We caught up with Justin and Dan while they were in Europe on tour in support of Pinewood Smile. We talked about songwriting, acoustics, pedals, and how they distinguish their guitar tones. We also discussed the art of choosing the best key when crafting ass-kicking choruses. Plus, Justin explained his various picking techniques and Dan told us how he makes his Les Pauls even heavier.

When did you first start playing?
Justin: I was inspired to play, initially, by Brian May. I really loved his tone and vibrato and everything. I thought his playing sounded like a singing voice. I wanted to be able to do that. Whenever I went to guitar lessons, I was always asking to learn Queen stuff. I was encouraged, because my brother was playing drums, as well. I felt like we could possibly be in a band together. My parents were really supportive of that, because they wanted us to be like the Jackson ... 2 [laughs]. My father is a hard-working builder. I think he wanted us to have the opportunity to do whatever we wanted. When we expressed a little bit of interest in music, he was really behind it and made it an easy decision.

TIDBIT: Justin Hawkins cut all his guitar tracks for Pinewood Smile while perched in the control room. The rest of the band recorded its tracks together, on the floor.

Dan: I started on drums when I was 8 and I played straight up until I was about 14. At around age 12 or 13, Justin was in a band and they needed a bass player. I said I’d help them out, having not played much bass at all. We did a lot of Marillion covers, Bruce Springsteen, Genesis—a bit prog-y. I moved to London when I was 17 as a bass player for a couple of bands. When I was 24, I think, I was in a band and the singer realized I was a better guitarist than the guitarists. He sacked the guitarists—both of them—and I got moved onto guitar. I never really thought about being a guitarist, which is why I’ve got such terrible technique.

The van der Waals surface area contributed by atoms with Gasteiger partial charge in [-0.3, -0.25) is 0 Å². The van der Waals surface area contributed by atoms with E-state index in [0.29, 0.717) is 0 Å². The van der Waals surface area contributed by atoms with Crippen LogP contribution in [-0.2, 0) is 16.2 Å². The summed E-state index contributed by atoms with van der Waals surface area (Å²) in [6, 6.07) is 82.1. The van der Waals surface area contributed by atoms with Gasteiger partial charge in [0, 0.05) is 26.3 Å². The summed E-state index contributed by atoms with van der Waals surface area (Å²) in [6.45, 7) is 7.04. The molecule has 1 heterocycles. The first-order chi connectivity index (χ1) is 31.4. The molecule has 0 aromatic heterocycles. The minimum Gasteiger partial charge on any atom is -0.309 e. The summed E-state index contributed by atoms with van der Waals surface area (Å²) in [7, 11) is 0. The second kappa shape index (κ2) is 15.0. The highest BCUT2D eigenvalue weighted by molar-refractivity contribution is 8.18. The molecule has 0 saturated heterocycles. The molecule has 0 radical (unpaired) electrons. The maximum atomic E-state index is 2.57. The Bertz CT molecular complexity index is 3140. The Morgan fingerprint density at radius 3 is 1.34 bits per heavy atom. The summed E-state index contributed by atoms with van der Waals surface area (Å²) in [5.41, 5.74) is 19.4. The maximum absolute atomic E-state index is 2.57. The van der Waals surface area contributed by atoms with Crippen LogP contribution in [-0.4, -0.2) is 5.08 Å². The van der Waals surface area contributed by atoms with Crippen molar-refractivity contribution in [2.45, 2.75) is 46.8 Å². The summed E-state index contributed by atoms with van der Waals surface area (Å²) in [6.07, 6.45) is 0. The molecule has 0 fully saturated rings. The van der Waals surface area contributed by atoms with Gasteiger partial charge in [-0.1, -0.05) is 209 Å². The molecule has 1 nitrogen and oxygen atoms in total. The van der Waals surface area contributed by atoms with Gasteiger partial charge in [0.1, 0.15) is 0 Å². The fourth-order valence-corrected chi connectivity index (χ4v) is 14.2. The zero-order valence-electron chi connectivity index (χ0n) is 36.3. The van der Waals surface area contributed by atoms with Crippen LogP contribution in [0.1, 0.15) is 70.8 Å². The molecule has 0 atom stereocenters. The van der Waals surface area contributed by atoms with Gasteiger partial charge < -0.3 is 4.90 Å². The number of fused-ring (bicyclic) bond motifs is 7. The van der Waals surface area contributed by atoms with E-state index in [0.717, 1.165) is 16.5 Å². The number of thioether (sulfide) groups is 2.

When did you start taking guitar seriously?
Dan: Sad to say, that hasn’t actually happened yet [laughs]. I learned enough guitar to work out how songs were written. I learned everything on acoustic—and a pretty shit one, really. My strings are a slightly lighter gauge now, but when I started playing [electric] guitar I was playing on .011–.056 gauge strings—sometimes it was .012—and with wound G strings, because I’d only ever played on acoustic. I went straight onto electric and it just felt like it was going to fall apart. I was breaking strings left, right, and center, so I put the closest thing to my acoustic strings on and that’s how I started.

Did drumming inform your guitar playing?
Dan: One hundred percent. I think the best rhythm guitar players must have been drummers or are able to play drums. I know I am not much of a lead guitarist. I don’t have the technique and I have no idea what I am doing. If I ever play a solo, I’ve worked it out. I am trying to play a tune; I am not ad-libbing. I focus very hard on getting the rhythm right.